I am travelling today and over the next few days and so I am stealing moments at airports etc to write the blog in between other commitments. Today we consider the research evidence available which bears on the question of national government debt default. The question is becoming increasingly pressing in the failed Eurozone and there is clear resistance among the elites to the proposition that Greece, Ireland, Portugal – for starters – might ease their domestic economic woes by defaulting. It is clear from the actions and statements of the political and economic leaders that they are more interested in protecting the private interests of capital than they are in advancing the welfare of the citizens in the nations under attack from bond markets. It is also clear that they have lost grip of the an essential aspect of capitalism – private return means private risk. The boundaries between private and public have become so blurred in the EMU as the elites strive to socialise losses. The reality is the evidence that is available doesn’t support the conservative arguments being used to eschew the default option and, instead, impose fiscal austerity on these economies. The evidence suggests that the costs of default while significant are short-lived and evaporate quickly. It is also clear that austerity also imposes significant costs on a nation that span generations. The comparison in the context of adding up these costs over the long-run is a no-brainer – these nations should default and follow a domestic-led growth strategy by expanding their budget deficits. That would require them to leave the EMU which is also essential if they are to regain their capacity to advance the interests of their citizens. Default is the way forward.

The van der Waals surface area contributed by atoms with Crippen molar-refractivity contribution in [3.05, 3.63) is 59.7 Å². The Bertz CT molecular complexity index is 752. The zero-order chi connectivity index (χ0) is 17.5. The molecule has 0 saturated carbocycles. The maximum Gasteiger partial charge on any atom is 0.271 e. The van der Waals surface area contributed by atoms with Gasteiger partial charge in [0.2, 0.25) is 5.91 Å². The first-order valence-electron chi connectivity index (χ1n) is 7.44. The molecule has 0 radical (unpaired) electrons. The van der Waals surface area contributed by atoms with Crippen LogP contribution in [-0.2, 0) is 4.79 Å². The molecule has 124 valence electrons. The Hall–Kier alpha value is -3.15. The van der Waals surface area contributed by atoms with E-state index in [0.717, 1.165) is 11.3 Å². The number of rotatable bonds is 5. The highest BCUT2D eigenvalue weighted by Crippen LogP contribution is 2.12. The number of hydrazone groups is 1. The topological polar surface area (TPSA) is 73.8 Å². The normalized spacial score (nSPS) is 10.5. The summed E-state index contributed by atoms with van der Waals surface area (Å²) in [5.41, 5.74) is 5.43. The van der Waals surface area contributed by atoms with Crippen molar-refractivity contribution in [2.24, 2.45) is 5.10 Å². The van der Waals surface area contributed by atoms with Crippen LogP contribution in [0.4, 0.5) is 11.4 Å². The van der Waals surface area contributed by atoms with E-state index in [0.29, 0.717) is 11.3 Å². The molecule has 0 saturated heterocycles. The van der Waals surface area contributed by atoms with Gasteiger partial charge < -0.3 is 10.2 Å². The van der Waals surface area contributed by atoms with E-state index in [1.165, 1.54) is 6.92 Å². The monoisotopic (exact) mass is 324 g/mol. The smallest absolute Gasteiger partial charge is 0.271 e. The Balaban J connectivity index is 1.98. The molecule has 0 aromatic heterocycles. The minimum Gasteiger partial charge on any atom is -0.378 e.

A prominent Eurozone commentator at present is the Italian economist Lorenzo Bini Smaghi who is on the executive board of the ECB. He seems to pop up all over the place (in the press, at conferences, etc) lecturing everyone on how fiscal austerity is the only way to proceed. Before the crisis he held out Ireland as the exemplar of the modern European nation and growth model. What he actually knows about macroeconomics and monetary systems is another matter.